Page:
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Diminuito
Vincenzo CAPIROLA (1474-after 1548)
Ricercata prima [5:02]
Joan Ambrisio DALZA (fl. 1508)
Saltarello [2:35]; Piva [3:57]
Giovanni Antonio TERZI (fl. 1580-1600)/Diego ORTIZ (c.1510-c.1570)
Petit Jacquet/Quinta Pars [9:43]
Anonymous
La perra mora [4:26]
Giovanni Antonio TERZI/Diego ORTIZ
Susanne un jour/ Recercada Settima [10:15]
Francesco da MILANO (1497-1543)/Thomas ROBINSON (fl. 1589-1609)/Diego ORTIZ
Canon, La Spagna/Passamezzo Gaillard/Recercada segunda [6:09]
Alonso MUDARRA (c.1510-1580)
Fantasia que contrahaze la harpa en la manera de Ludovico [5:14]
Giovanni Antonio TERZI/Diego ORTIZ
Vestiva i colli/Recercada quinta [6:30]
Anonymous
Tourdion [4:15]
Rolf Lislevand (lutes, vihuela de mano); Linn Andrea Fuglseth, Anna Maria Friman (voice); Giovanna Pessi (triple harp); Marco Ambrosini (nyckelharpa); Thor-Harald Johnsen (chitarra battente, vihuela de mano, lutes); Michael Behringer (clavichord, organ); Bjørn Kjellemyr (colascione); David Mayoral (percussion)
rec. October 2007 and May 2008, Propstei St. Gerold
ECM NEW SERIES 2088 [58:11]

Experience Classicsonline

“You want this CD - trust me, I’m a musician....” was my summing up of the last ECM disc from Rolf Lislevand, Nuove musiche. As far as I’m concerned, the same is true of his Diminuito.

It’s a funny thing, but have you noticed that, on hearing or discovering a ‘new’ word, it will start cropping up all over the place? It’s like the motorist who learned the word Asphalt, and then found it in front of or following him all over the place. But enough hardcore humour: still under the spell of Rolf Lislevand’s version of the Arpeggiata addio I was at a VIP gig not long after, and heard the thing played on a renaissance harp as accompaniment to the expensive wines and hors d’oeuvres - not so obscure after all. Having been bowled over and still remaining entranced by Lislevand’s Nuove musiche album I did a rare thing, and begged and pleaded our avuncular and indefatigable editor Len for this disc. I’m a big fan of the ECM label anyway, and have been since the early years, but I hadn’t realised they have been going since 1969 - the ‘ECM 40 years’ stickers only now filtering into my little corner of sunny Europe.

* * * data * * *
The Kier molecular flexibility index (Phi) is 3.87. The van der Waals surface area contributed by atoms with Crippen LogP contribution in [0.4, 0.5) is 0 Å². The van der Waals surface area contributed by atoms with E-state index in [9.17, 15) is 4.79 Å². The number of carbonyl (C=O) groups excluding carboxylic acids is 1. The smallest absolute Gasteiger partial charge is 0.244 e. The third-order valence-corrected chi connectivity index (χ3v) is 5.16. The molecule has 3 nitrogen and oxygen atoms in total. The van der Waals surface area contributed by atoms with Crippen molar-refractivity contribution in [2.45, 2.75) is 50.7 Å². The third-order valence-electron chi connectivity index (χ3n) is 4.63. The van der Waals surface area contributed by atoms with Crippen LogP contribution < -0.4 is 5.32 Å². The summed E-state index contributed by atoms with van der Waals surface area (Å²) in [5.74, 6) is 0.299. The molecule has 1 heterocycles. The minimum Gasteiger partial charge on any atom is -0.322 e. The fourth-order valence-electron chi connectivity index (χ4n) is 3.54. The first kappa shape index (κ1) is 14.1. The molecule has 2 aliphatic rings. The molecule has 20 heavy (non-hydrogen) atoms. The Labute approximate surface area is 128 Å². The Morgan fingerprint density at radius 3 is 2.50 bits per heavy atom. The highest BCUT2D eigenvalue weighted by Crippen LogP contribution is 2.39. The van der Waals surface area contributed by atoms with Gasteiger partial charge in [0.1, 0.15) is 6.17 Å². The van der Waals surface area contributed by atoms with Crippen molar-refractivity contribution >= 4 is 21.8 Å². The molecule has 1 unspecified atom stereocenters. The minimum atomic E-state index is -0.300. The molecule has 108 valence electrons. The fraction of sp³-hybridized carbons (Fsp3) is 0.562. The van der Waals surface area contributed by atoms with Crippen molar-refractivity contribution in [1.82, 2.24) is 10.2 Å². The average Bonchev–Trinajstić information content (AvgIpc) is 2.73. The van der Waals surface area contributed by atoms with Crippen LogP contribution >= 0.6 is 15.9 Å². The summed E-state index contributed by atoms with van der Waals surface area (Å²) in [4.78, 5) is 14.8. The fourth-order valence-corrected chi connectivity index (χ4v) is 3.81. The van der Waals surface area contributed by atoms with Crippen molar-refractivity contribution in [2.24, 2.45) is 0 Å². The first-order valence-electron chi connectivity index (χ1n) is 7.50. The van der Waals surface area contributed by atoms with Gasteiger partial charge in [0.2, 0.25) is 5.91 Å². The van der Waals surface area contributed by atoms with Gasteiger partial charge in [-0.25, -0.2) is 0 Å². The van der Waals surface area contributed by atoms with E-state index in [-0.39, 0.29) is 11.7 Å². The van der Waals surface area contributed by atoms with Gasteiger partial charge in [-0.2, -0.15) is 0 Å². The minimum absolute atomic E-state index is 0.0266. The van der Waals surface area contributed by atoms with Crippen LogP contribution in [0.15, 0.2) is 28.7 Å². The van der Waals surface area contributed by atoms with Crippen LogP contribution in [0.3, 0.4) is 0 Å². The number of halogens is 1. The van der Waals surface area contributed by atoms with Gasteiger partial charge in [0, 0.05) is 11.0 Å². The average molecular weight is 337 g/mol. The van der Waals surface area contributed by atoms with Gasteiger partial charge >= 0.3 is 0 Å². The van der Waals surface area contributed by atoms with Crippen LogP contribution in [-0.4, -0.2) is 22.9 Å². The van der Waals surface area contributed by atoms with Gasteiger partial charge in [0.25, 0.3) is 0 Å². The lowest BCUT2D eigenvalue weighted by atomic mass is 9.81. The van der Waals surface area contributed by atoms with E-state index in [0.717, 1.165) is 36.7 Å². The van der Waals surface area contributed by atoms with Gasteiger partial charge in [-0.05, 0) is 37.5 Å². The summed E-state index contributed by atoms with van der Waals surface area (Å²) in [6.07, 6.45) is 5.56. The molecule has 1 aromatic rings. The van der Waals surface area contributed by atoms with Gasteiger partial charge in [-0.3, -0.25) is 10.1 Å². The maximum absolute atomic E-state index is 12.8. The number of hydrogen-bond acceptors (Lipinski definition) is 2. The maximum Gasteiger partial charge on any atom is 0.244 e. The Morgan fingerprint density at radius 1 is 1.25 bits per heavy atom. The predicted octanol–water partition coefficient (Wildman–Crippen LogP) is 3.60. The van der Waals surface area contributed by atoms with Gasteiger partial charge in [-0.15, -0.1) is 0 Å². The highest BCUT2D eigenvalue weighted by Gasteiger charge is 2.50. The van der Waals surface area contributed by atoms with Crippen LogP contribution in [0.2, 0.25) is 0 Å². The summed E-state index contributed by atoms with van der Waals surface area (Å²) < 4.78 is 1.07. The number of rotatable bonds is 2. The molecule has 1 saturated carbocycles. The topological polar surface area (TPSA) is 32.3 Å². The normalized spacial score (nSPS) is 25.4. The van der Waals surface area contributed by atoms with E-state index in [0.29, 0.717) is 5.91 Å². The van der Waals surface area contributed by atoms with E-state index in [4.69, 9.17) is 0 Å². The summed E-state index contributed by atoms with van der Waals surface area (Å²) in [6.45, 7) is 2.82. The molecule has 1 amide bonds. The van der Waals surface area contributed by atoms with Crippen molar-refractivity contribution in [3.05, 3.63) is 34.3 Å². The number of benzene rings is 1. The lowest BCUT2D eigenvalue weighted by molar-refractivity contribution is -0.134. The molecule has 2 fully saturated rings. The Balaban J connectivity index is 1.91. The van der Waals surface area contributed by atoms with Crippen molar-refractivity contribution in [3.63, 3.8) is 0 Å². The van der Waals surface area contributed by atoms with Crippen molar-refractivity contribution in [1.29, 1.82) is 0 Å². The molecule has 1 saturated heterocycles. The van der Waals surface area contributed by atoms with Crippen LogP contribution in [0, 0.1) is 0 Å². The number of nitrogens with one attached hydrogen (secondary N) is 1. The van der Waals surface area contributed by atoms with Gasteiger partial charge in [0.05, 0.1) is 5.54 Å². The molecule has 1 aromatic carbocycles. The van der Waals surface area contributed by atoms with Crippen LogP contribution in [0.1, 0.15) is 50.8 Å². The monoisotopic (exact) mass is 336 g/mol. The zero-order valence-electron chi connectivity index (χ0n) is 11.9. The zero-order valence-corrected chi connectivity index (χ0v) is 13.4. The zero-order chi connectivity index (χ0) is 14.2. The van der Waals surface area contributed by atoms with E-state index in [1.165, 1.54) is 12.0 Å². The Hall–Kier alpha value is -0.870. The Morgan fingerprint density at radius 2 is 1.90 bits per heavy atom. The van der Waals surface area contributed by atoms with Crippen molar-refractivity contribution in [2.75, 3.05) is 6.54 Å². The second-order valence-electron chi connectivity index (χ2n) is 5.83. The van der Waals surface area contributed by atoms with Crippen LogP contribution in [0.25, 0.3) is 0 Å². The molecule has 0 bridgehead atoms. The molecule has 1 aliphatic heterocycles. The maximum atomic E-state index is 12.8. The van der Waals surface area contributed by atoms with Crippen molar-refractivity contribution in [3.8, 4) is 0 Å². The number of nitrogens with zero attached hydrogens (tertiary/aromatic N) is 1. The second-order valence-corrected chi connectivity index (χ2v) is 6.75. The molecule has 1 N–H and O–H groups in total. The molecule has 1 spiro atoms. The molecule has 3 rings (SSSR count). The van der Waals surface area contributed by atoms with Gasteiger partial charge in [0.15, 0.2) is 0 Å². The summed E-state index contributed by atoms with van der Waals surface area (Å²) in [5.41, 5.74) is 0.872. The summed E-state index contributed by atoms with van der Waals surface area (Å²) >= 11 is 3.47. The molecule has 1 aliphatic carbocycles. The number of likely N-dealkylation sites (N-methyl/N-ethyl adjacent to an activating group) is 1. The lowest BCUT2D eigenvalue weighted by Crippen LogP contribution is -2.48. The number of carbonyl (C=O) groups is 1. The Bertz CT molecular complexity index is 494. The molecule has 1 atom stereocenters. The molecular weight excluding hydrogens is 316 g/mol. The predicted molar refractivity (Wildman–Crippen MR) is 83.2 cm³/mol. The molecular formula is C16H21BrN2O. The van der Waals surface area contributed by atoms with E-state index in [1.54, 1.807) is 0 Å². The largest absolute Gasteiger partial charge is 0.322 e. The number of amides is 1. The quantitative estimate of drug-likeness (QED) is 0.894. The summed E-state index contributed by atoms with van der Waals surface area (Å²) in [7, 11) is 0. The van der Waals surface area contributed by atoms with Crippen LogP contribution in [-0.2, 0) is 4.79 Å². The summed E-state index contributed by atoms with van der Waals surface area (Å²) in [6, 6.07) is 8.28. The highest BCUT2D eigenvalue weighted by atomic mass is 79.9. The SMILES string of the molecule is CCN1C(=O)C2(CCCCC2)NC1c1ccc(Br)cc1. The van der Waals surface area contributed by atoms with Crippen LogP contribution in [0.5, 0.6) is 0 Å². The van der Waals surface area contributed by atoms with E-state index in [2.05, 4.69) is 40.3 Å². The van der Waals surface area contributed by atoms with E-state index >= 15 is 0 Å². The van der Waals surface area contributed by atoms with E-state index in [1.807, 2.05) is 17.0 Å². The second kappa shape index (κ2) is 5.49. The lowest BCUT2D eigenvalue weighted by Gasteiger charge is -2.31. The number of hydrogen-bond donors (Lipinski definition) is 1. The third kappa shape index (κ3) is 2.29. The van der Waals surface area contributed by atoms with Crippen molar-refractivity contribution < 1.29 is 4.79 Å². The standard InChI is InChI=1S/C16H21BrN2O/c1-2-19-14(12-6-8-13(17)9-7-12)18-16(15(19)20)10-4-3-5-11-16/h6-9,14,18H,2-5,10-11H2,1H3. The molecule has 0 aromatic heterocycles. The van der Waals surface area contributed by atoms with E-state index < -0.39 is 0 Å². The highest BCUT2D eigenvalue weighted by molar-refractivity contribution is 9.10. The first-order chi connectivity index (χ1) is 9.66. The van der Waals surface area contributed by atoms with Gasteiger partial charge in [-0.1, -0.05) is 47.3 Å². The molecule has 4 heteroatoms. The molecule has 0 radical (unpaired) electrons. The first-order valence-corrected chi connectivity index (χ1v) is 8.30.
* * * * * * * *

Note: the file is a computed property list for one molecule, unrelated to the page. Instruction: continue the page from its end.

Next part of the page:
Diminuito is a slightly less ‘funky’ album than Nuove musiche, but still approaches old music as something alive and relevant to our times, and suffers no lack of the truly groovy. Lislevand focuses here on the Italian Renaissance, and unique musical features from this period in the 1500s. As with some jazz musical improvisation today, diminution was/is the practice of taking a relatively simple theme or harmonic progression, and using it as the servant to ever more complex embellishments, shortening or diminishing the rhythmic note values over the duration of the performance. There are plenty of parallels for this in other ancient music sources such as Indian raga and the like. We Europeans later churned out frequently rather boring sets of variations as a quasi-extension of this line, but a well executed improvisation in almost any context will often hark back to techniques which are represented with superb refinement on this recording.